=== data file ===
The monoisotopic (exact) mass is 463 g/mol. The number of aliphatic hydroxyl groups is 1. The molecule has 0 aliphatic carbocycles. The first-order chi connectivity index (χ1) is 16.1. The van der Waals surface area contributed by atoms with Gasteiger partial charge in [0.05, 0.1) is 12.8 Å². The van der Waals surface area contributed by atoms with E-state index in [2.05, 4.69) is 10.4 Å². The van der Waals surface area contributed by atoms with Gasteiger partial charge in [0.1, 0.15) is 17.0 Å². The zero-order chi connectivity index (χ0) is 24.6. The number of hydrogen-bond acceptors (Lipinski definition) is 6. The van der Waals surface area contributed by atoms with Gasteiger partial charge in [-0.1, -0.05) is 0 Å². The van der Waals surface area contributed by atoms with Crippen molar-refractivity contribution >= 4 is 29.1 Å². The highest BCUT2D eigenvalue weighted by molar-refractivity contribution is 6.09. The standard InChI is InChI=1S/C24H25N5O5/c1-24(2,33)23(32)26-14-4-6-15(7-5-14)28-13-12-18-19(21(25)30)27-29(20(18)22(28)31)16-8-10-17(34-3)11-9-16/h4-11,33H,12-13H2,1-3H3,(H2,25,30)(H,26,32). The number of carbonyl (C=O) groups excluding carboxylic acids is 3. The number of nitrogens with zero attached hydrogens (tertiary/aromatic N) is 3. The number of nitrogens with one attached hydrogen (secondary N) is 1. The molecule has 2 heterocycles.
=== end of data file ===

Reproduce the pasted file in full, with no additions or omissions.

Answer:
The monoisotopic (exact) mass is 463 g/mol. The number of aliphatic hydroxyl groups is 1. The molecule has 0 aliphatic carbocycles. The first-order chi connectivity index (χ1) is 16.1. The van der Waals surface area contributed by atoms with Gasteiger partial charge in [0.05, 0.1) is 12.8 Å². The van der Waals surface area contributed by atoms with E-state index in [2.05, 4.69) is 10.4 Å². The van der Waals surface area contributed by atoms with Gasteiger partial charge in [0.1, 0.15) is 17.0 Å². The zero-order chi connectivity index (χ0) is 24.6. The number of hydrogen-bond acceptors (Lipinski definition) is 6. The van der Waals surface area contributed by atoms with Gasteiger partial charge in [-0.1, -0.05) is 0 Å². The van der Waals surface area contributed by atoms with Crippen molar-refractivity contribution >= 4 is 29.1 Å². The highest BCUT2D eigenvalue weighted by molar-refractivity contribution is 6.09. The standard InChI is InChI=1S/C24H25N5O5/c1-24(2,33)23(32)26-14-4-6-15(7-5-14)28-13-12-18-19(21(25)30)27-29(20(18)22(28)31)16-8-10-17(34-3)11-9-16/h4-11,33H,12-13H2,1-3H3,(H2,25,30)(H,26,32). The number of carbonyl (C=O) groups excluding carboxylic acids is 3. The number of nitrogens with zero attached hydrogens (tertiary/aromatic N) is 3. The number of nitrogens with one attached hydrogen (secondary N) is 1. The molecule has 2 heterocycles.